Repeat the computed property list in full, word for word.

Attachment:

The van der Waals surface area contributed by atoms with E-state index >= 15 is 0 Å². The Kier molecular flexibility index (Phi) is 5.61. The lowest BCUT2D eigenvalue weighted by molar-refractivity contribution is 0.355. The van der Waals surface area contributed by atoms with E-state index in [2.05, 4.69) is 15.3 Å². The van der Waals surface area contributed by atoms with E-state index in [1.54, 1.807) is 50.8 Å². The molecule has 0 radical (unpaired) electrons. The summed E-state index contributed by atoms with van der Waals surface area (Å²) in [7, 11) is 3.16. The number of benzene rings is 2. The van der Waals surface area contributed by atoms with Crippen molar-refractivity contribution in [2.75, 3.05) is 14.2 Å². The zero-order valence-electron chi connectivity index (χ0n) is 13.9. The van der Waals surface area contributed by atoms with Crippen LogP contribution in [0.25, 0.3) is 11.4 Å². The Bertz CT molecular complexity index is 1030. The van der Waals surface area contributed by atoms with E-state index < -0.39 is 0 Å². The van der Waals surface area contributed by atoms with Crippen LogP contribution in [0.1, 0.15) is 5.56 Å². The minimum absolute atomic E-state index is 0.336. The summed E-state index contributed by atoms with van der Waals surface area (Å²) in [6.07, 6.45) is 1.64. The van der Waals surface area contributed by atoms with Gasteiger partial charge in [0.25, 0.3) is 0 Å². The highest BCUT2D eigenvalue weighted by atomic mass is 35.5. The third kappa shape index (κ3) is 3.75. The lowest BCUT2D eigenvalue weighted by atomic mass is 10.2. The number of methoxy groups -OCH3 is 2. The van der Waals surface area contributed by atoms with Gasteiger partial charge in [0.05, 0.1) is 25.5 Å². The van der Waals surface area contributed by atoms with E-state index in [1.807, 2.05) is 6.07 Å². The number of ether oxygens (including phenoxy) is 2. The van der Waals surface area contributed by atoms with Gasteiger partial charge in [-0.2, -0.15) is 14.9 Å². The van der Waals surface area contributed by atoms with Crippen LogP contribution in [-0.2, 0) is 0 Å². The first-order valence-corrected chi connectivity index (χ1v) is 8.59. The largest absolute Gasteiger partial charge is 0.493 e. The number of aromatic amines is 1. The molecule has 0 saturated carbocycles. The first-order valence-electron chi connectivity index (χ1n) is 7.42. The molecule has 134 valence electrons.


The van der Waals surface area contributed by atoms with E-state index >= 15 is 0 Å². The Kier molecular flexibility index (Phi) is 5.61. The lowest BCUT2D eigenvalue weighted by molar-refractivity contribution is 0.355. The van der Waals surface area contributed by atoms with E-state index in [2.05, 4.69) is 15.3 Å². The van der Waals surface area contributed by atoms with E-state index in [1.54, 1.807) is 50.8 Å². The molecule has 0 radical (unpaired) electrons. The summed E-state index contributed by atoms with van der Waals surface area (Å²) in [7, 11) is 3.16. The number of benzene rings is 2. The van der Waals surface area contributed by atoms with Crippen molar-refractivity contribution in [2.75, 3.05) is 14.2 Å². The zero-order valence-electron chi connectivity index (χ0n) is 13.9. The van der Waals surface area contributed by atoms with Crippen LogP contribution in [0.25, 0.3) is 11.4 Å². The Bertz CT molecular complexity index is 1030. The van der Waals surface area contributed by atoms with E-state index < -0.39 is 0 Å². The van der Waals surface area contributed by atoms with Crippen LogP contribution in [0.1, 0.15) is 5.56 Å². The minimum absolute atomic E-state index is 0.336. The summed E-state index contributed by atoms with van der Waals surface area (Å²) in [6.07, 6.45) is 1.64. The van der Waals surface area contributed by atoms with Gasteiger partial charge in [0.25, 0.3) is 0 Å². The highest BCUT2D eigenvalue weighted by atomic mass is 35.5. The third kappa shape index (κ3) is 3.75. The lowest BCUT2D eigenvalue weighted by atomic mass is 10.2. The number of methoxy groups -OCH3 is 2. The van der Waals surface area contributed by atoms with Gasteiger partial charge in [0.05, 0.1) is 25.5 Å². The van der Waals surface area contributed by atoms with E-state index in [1.807, 2.05) is 6.07 Å². The number of ether oxygens (including phenoxy) is 2. The van der Waals surface area contributed by atoms with Gasteiger partial charge in [-0.2, -0.15) is 14.9 Å². The van der Waals surface area contributed by atoms with Crippen LogP contribution in [-0.2, 0) is 0 Å². The first-order valence-corrected chi connectivity index (χ1v) is 8.59. The largest absolute Gasteiger partial charge is 0.493 e. The number of aromatic amines is 1. The molecule has 0 saturated carbocycles. The first-order valence-electron chi connectivity index (χ1n) is 7.42. The molecule has 134 valence electrons.